Saturday, October 15, 2011

The Exile Roams West part 2

I've recovered from my latest trip to Missoula, this time for the Montana Festival of the Book.  What a wonderful event and an amazing group of people who put this on.  Upon arrival I picked up the loose paper bundle gathered for orienting presenters.  I scanned the program prepared as a supplement to the local newspaper, and lo and behold, thanks to alphabetical listing, there I am on the same page with James Lee Burke!  How about that.  Sure there are six names between his and mine (including the amazing Bonnie Jo Campbell), but there I am.

The festival itself was only a couple days long, but included enough panels and presentations I was forced to make tough choices.  There were often 6 choices at any one time, and all of them with fantastic authors and presenters.  You can see for yourself at the Festival website, while the 2011 info is still up.

One such session I enjoyed was a discussion between Keir Graff, Craig Lancaster, Jenny Shank, and David Abrams about "online stuff."  It was focused on blogging and social media but did get around to a few other topics as well.  Especially as all four have published/ soon-to-be-published novels.  Also, Craig was funny.  So was Jenny, but you expect her to be, having written for The Onion and McSweeney's.  Sorry, but it's true.

Montana's Festival of the Book is really dedicated to literature and literacy.  It's also almost entirely attended by middle-aged and older people, which was a surprise.  There seemed to be a lot of young people around for a few key sessions, especially in Poetry, but that would be it.  Odd.  I thought to myself, well, this is more the demographic for book collecting anyway, so I'll likely find other collectors here.  But I really didn't, until my session.  I found the idea of a session on book collecting or a talk about books as objects was disorienting to many participants.  And intriguing.  They checked their schedules, asking, "When are you, again?", and "I'll have to catch that."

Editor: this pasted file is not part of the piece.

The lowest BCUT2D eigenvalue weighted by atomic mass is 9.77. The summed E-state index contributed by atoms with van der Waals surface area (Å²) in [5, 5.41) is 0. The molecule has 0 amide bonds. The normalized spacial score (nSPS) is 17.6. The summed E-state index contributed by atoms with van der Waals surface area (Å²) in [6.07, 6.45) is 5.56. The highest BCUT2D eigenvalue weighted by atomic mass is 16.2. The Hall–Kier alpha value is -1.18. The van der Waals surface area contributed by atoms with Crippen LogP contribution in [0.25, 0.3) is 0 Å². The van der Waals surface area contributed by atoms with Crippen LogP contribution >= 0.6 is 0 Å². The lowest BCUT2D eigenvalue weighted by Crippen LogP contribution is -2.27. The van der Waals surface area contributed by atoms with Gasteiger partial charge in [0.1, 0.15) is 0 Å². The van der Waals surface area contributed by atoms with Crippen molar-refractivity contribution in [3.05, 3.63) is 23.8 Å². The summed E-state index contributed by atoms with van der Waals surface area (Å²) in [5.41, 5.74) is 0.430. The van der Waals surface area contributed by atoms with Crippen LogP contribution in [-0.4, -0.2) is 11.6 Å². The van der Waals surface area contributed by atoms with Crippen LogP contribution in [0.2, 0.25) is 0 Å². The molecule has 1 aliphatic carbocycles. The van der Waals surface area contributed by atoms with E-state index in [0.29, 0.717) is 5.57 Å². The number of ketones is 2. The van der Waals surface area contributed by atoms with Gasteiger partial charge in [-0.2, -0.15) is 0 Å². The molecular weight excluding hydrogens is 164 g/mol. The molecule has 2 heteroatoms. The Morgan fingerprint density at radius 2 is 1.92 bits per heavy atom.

My session (titled Adventures in Book Collecting) was pretty well attended (about average for the smaller sessions).  There were tons of great questions, and people seemed genuinely interested in learning more when it was done.  Of course, my favorite part, was all the smiles at the end.  It didn't hurt LibraryThing hooked me up with some great swag to give away!  You can't tell, but the guy in the greenish shirt is holding a cue-cat.  Everyone else ran away to gloat over their prizes, so I missed photographing about half of the swag winners because I was mobbed by the audience.  I should bring an assistant next year.  Any volunteers?

Since I was in the last time-slot of the last day, the festival was drawing to a close.  It was a lot of fun and I look forward to trying it again next year, if they'll have me.

Attending these kinds of high-quality events, one should be forgiven the temptation to name-drop, so I will only indulge it only once more.  Corduroy.


Doug in Missoula said...

Enjoyed your post on the Festival of the Book, and also the previous post on the Alberton Book Store. I guess a person who knows what he is doing might find really good stuff in Alberton, but to me, any 100,000 books is just a stack of mostly old and no longer useful books. As much as I do enjoy cracking open a book, I also have embraced the Kindle as a tool for reading. Thanks for visiting my site and I have subscribed to The Exile Bibliophile so I can follow you in my Google Reader list. You also have a really WONDERFUL list of blogs and sites that you follow and I will be checking those out.

MrCachet said...

YOU BET! Count me in. I'd do it just for the poster! I met a number of younger people at the Western Heritage Artists show last March, including one young man who went home to download Jamie Ford's Hotel on the corner of Bitter and Sweet, after seeing my First Edition sitting on my table. He told me that he was a reader, but found that if it had to be an actual book, he'd have passed. After being told it was available as an eBook, he was headed home to get it. Kids need to be encouraged to read, even if it's on an ipad, Kindle, Nook or whatever. You and I can continue to search out the hardbound versions...

MrCachet said...

By the way - I was discussing not-so current events with a book collector/subscriber of mine the other day, and he hauled out a Margaret Bourke-White volume, and tipped into the inside of the cover is a signed letter from Margaret. I recalled the name immediately as the woman who had her photograph of Ft. Peck dam published on the cover of LIFE magazine way back when.

Just a little tidbit, but YOU came to mind when he showed me this book.